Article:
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    We used to rely a lot on CDB (which is a really great piece of software). It performed blazingly quick and produces compact files. We only stopped using it when our data started growing close to the 4 GB limit

    I’m confused about CDB. You don’t really describe it but it seems to be important based on the title you submitted. You link to a Spotify page where they say they don’t use it. They don’t describe it further.

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      CDB is the venerable key-value embedded database implemented by D.J. Bernstein, https://cr.yp.to/cdb.html, and was used in many software solutions implemented by him, notably qmail and tinydns.

      From there it was picked up by many other network services that required mostly-static low-overhead lookup tables, like for example Postfix as an alternative for its user database.


      Thanks for pointing out this oversight. I’ve updated the Why CDB? section with the text above.

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        Thanks!

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      I was thinking that something like this should exist. Nice to see it implemented, it’s looking pretty good! I’m just a bit confused about this part:

      the server does not support per-request decompression / recompression

      the server will serve all resources compressed (i.e. Content-Encoding: brotli), regardless of what the browser accepts

      Wouldn’t it be possible to store multiple versions of the files and choose according to Accept-Encoding header? Sending content in an encoding that the UA doesn’t claim to support seems wrong to me.

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        Wouldn’t it be possible to store multiple versions of the files and choose according to Accept-Encoding header?

        Yes, that would be a possibility if such a requirement would be really needed.

        At the moment the site operator has three choices:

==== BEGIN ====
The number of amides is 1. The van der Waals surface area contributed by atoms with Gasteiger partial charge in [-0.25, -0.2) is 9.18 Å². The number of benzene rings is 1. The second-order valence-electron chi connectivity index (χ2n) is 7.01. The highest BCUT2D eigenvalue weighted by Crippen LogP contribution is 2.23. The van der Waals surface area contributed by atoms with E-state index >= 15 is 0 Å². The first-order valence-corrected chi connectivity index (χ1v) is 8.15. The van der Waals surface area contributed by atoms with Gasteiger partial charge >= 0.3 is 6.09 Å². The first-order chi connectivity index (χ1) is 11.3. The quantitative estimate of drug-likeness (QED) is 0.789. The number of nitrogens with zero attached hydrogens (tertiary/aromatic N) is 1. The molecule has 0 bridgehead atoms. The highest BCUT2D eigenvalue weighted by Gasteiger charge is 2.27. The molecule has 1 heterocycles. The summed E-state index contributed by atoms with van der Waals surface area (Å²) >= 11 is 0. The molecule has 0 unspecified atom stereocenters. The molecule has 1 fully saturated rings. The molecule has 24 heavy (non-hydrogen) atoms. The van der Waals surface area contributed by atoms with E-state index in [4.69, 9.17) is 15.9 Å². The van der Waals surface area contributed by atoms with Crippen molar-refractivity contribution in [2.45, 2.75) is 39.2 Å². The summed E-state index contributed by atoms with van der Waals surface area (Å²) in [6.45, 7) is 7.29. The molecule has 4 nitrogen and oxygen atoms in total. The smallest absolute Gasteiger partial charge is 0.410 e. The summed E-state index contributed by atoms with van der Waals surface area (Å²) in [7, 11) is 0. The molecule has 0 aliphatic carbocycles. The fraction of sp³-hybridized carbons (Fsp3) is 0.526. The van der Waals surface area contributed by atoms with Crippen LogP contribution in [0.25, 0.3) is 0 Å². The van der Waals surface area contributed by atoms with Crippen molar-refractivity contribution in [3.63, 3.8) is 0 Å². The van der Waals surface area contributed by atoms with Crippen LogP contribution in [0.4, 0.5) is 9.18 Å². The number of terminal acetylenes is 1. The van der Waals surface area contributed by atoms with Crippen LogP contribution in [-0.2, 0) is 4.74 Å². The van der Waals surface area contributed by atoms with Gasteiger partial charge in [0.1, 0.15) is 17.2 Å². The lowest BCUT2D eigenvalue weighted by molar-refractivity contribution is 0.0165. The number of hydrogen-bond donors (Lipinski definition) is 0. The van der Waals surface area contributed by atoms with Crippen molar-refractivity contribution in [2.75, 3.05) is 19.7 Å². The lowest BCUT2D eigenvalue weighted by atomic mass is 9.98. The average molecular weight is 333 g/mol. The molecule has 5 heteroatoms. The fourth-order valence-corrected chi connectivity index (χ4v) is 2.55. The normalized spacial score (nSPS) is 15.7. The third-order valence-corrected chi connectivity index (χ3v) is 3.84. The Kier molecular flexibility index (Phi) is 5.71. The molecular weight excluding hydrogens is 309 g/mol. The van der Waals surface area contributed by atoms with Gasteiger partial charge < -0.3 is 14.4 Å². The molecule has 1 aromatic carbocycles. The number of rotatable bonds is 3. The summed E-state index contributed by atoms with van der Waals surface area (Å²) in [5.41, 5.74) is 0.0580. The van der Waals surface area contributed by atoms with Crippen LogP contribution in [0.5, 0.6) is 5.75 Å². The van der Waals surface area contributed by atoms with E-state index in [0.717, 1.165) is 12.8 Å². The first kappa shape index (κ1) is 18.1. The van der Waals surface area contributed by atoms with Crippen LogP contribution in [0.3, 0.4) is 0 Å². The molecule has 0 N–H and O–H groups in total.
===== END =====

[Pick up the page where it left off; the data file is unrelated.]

• bundle two separate archives, one with compression and one without (provided it fits in 4 GiB), and use something like HAProxy to choose between the two backends based on the Accept-Encoding header;
        • (most likely) use a CDN service (like CloudFlare) that would do caching and re-encoding based on what the actual client supports;
        • choose to just support compressed contents, based on the next observation;

        Sending content in an encoding that the UA doesn’t claim to support seems wrong to me.

        Any “modern enough browser” (say since 2018, and here I include things like Netsurf), does support even Brotli compression, let alone gzip. Indeed Lynx (the console browser) doesn’t support Brotli, but it still does support gzip.

        Thus, for all “real clients” out there, serving straight compressed contents is not an issue, thus one could choose to just ignore the Accept-Encoding header.

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          Real clients are not limited to browsers. For example, Python does not support brotli.

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            Yes, and if such a client would be among the intended clients for one’s use-case, then one could switch to gzip compression, or even disable compression.

            However as said, Kawipiko’s main use-case is serving mostly static web-sites (blogs, products, etc.) that are to be consumed by real browsers (Firefox, Chrome, Safari, etc.), and thus it provides optimizations towards this goal.

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            It’s still against spec. I don’t see a reason why an archive couldn’t have multiple compression types bundled within it, and why kawpiko couldn’t handle choosing the correct one. FWIW, even the identity encoding isn’t guaranteed to be acceptable.